Woman Fights for Right to Honk Horn
Oct. 10, 1997
PEORIA, Ill. (AP) _ Honk if you favor free speech.
That could be a bumper sticker for Rosemarie Gardner, whose lawyers contend the Bill of Rights guarantees her right to blow her horn.
She's one of 14 motorists cited by police for honking to protest some new speed bumps.
Her lawyers said the police department was not enforcing the no-honk ordinance at weddings and demonstrations, and the unequal enforcement violates the First Amendment's protection of free speech.
Gardner decided to fight her $75 ticket.
``If you go by the code violation book, you can't use your car horn for anything,'' Gardner said Thursday. ``I'm almost afraid to use my horn when I see someone I know on the street and honk to say, `Hi.'''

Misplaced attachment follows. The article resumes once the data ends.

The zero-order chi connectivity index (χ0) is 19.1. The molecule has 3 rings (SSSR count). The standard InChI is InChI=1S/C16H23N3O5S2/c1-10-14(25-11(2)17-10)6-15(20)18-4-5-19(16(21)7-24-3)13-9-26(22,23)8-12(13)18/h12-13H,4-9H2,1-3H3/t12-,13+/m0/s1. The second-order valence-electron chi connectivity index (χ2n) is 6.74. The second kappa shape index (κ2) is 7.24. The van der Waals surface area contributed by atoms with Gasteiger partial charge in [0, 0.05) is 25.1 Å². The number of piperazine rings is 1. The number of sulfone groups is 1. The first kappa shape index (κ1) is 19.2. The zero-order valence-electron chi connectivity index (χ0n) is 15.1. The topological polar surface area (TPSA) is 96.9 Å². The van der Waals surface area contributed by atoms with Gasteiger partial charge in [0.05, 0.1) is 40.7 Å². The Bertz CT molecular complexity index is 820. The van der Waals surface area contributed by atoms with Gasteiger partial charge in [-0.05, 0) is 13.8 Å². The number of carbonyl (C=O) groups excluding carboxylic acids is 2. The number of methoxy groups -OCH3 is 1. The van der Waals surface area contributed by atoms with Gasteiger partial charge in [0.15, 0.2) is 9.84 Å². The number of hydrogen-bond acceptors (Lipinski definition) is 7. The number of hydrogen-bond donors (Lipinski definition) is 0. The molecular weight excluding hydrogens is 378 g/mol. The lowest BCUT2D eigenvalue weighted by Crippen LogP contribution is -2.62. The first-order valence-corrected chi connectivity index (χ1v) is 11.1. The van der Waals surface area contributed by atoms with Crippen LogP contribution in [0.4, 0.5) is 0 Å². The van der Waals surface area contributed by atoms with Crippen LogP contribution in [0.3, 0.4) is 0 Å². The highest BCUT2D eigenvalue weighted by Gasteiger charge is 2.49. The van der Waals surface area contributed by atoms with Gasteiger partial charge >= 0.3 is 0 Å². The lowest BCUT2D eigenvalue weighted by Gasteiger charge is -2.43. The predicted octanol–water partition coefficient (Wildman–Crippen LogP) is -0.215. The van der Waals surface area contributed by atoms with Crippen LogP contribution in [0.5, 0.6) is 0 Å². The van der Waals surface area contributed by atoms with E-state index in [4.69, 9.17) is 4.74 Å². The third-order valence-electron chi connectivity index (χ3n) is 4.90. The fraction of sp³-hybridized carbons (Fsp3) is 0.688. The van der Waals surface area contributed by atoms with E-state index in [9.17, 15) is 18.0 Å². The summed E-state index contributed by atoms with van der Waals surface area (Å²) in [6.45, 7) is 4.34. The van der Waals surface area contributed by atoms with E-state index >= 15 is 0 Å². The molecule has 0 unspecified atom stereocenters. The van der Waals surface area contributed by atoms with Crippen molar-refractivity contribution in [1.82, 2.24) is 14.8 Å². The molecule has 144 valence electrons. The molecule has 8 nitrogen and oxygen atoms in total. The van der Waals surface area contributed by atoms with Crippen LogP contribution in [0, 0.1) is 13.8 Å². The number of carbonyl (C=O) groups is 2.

Peoria police spokesman Jay Sauer says the law is enforced on a complaint basis.
Motorists began honking their horns at the bumps after a local radio personality and a letter to the local paper encouraged their protest. Police began issuing citations last month after residents near the speed bumps complained about the noise.